Spider-Mania is set to continue in one of the year’s most anticipated movies. However, we’ve come a long way to get to this point. It was back in 2015 when Sony originally made the announcement that an animated movie centered on Spider-Man, was in the works. I personally was very excited about the news; the animation was already doing great things in the West and abroad, and deviating from a live-action approach would give the filmmakers more room to stretch their creative limbs. Combined with the involvement of lauded animation veterans Phil Lord & Christopher Miller, I believe that the project had a lot of potential.
Yet, not everyone shared that optimism. This news came fresh off the Amazing Spider-Man duology, which disappointed critics and audiences alike. Sony’s reputation was also still suffering from the meddling they were accused of in the production of Sam Raimi’s Spider-Man 3 (2007). In addition, we were only a few months removed from the infamous Sony Pictures hacking fiasco, so this was very much a movie studio that appeared to be in disarray, a disorganized mess without a clear vision. Even the good news surrounding the studio – that they were partnering with Disney & Marvel Studios to bring the web-slinger into the Marvel Cinematic Universe – was commonly framed as Kevin Feige stepping in to be the savior of a character that had been mishandled by its parent studio.
But then, Spider-Man: Into the Spider-Verse arrived, powered by a unique visual approach, a strong soundtrack, empathetic storytelling, and a multitude of variations for the titular hero. The duality between a young Miles Morales and an older, regretful Peter Parker provided a balance of comedy and melodrama while creating a bridge between multiple generations. The film was, at times, a combo of slapstick, coming of age, and nostalgic longing. Add in the likes of Spider-Gwen, Spider-Ham, and Spider-Man Noir, and the movie hit on all the right buttons that its multidimensional premise had promised. In many ways, the acclaim levied at Into the Spider-Verse was the leading trailblazer for the multiverse shenanigans that the live-action versions of DC & Marvel currently find themselves in.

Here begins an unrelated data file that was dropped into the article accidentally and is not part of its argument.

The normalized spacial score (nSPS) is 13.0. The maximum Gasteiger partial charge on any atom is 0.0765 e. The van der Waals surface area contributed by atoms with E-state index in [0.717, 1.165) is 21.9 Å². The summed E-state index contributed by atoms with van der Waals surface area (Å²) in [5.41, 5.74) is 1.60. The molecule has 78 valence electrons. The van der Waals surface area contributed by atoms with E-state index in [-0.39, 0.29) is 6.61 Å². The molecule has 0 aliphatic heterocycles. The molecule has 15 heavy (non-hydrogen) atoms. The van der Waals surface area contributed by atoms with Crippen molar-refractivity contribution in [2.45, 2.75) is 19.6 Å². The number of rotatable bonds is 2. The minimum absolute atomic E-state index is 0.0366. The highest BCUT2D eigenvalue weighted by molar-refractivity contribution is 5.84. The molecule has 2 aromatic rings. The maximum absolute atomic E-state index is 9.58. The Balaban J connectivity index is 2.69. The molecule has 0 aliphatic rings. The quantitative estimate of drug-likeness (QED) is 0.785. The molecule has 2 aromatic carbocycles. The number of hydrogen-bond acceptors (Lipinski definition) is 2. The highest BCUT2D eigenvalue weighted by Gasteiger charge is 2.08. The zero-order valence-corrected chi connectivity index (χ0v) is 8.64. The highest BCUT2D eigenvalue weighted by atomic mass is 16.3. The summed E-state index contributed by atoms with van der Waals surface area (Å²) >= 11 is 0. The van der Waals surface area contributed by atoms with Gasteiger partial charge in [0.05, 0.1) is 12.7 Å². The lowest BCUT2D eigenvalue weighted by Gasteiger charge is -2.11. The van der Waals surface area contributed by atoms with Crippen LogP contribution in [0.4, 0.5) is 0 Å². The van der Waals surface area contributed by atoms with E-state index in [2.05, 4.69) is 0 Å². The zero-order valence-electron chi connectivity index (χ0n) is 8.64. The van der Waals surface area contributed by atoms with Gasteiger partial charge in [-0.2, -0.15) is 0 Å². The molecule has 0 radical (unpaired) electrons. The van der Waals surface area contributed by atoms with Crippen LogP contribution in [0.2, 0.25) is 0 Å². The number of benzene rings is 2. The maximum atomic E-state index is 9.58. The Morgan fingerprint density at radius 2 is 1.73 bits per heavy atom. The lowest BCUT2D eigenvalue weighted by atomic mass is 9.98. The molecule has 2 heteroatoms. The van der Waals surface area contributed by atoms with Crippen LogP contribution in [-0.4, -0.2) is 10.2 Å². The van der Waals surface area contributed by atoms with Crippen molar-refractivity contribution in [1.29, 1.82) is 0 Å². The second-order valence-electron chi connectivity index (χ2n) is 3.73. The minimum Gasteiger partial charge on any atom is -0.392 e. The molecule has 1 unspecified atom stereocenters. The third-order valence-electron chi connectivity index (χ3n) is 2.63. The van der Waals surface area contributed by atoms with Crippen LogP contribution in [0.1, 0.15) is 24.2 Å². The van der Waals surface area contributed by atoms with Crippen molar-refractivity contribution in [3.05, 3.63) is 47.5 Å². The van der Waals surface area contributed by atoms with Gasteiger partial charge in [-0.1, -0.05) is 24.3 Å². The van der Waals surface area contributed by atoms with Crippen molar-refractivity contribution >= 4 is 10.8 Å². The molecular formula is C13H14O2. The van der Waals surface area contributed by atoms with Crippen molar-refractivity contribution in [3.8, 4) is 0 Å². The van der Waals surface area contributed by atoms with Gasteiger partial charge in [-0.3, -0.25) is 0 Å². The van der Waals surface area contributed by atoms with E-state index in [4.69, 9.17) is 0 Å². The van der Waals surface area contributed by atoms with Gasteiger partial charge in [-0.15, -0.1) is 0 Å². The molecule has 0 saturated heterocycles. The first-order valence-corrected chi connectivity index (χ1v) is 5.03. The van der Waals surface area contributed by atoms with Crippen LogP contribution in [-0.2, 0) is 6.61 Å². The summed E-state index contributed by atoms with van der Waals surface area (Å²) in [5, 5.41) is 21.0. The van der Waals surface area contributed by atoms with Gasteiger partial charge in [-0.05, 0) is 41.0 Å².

The success the film experienced showed that any iconic character, no matter how institutionalized, can experience a fresh update. As a result, Miles Morales became a worthy upholder of the Spider-Man mantle, leaping from the pages of comic books and into bonafide movie stardom. This series is his journey, and that story will see its climax transpire over the course of two planned sequels. The first of which, of course, is the mammoth Spider-Man: Across the Spider-Verse. At the end of the original, Miles said goodbye to his multidimensional counterparts as he embarked on life in his universe. Still, the door remained cracked for a reunion down the line. Now, that opportunity will come to fruition, as evidenced by the movie’s official synopsis:
When Miles Morales is unexpectedly approached by his best friend and love interest, Gwen Stacy, to complete a mission to save every universe of Spider-People from a mysterious new villain, The Spot, who could cause a catastrophic disaster, Miles is up for the challenge. He and Gwen journey through the Multiverse together and meet its protectors, a group of Spider-People known as the Spider-Society, led by Miguel O’Hara. However, Miles finds himself at odds with Miguel and the Spider-Society on how to handle the threat.